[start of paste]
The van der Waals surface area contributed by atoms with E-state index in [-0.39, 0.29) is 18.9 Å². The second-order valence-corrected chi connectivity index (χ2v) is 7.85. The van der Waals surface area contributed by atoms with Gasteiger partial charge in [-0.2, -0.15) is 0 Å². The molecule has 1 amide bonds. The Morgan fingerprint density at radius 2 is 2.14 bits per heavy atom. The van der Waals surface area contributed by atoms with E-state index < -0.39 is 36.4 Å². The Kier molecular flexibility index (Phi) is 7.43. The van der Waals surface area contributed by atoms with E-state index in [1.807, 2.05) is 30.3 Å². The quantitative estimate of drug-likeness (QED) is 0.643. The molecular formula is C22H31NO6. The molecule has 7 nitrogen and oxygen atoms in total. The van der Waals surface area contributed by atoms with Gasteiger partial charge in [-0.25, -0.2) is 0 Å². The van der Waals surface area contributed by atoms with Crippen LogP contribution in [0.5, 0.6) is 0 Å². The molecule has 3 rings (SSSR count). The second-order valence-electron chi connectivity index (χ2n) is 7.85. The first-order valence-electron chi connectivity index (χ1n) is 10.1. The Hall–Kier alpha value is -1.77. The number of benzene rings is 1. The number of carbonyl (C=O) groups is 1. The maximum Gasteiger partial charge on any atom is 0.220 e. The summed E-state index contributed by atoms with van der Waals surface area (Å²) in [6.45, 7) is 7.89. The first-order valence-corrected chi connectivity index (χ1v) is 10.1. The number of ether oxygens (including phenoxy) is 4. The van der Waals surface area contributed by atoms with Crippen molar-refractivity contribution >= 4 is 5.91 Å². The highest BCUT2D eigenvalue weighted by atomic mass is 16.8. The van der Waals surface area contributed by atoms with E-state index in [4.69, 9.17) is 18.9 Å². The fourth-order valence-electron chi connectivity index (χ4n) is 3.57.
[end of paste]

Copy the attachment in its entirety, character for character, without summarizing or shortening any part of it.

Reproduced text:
The van der Waals surface area contributed by atoms with E-state index in [-0.39, 0.29) is 18.9 Å². The second-order valence-corrected chi connectivity index (χ2v) is 7.85. The van der Waals surface area contributed by atoms with Gasteiger partial charge in [-0.2, -0.15) is 0 Å². The molecule has 1 amide bonds. The Morgan fingerprint density at radius 2 is 2.14 bits per heavy atom. The van der Waals surface area contributed by atoms with E-state index < -0.39 is 36.4 Å². The Kier molecular flexibility index (Phi) is 7.43. The van der Waals surface area contributed by atoms with E-state index in [1.807, 2.05) is 30.3 Å². The quantitative estimate of drug-likeness (QED) is 0.643. The molecular formula is C22H31NO6. The molecule has 7 nitrogen and oxygen atoms in total. The van der Waals surface area contributed by atoms with Gasteiger partial charge in [-0.25, -0.2) is 0 Å². The van der Waals surface area contributed by atoms with Crippen LogP contribution in [0.5, 0.6) is 0 Å². The molecule has 3 rings (SSSR count). The second-order valence-electron chi connectivity index (χ2n) is 7.85. The first-order valence-electron chi connectivity index (χ1n) is 10.1. The Hall–Kier alpha value is -1.77. The number of benzene rings is 1. The number of carbonyl (C=O) groups is 1. The maximum Gasteiger partial charge on any atom is 0.220 e. The summed E-state index contributed by atoms with van der Waals surface area (Å²) in [6.45, 7) is 7.89. The first-order valence-corrected chi connectivity index (χ1v) is 10.1. The number of ether oxygens (including phenoxy) is 4. The van der Waals surface area contributed by atoms with Crippen molar-refractivity contribution >= 4 is 5.91 Å². The highest BCUT2D eigenvalue weighted by atomic mass is 16.8. The van der Waals surface area contributed by atoms with E-state index in [4.69, 9.17) is 18.9 Å². The fourth-order valence-electron chi connectivity index (χ4n) is 3.57.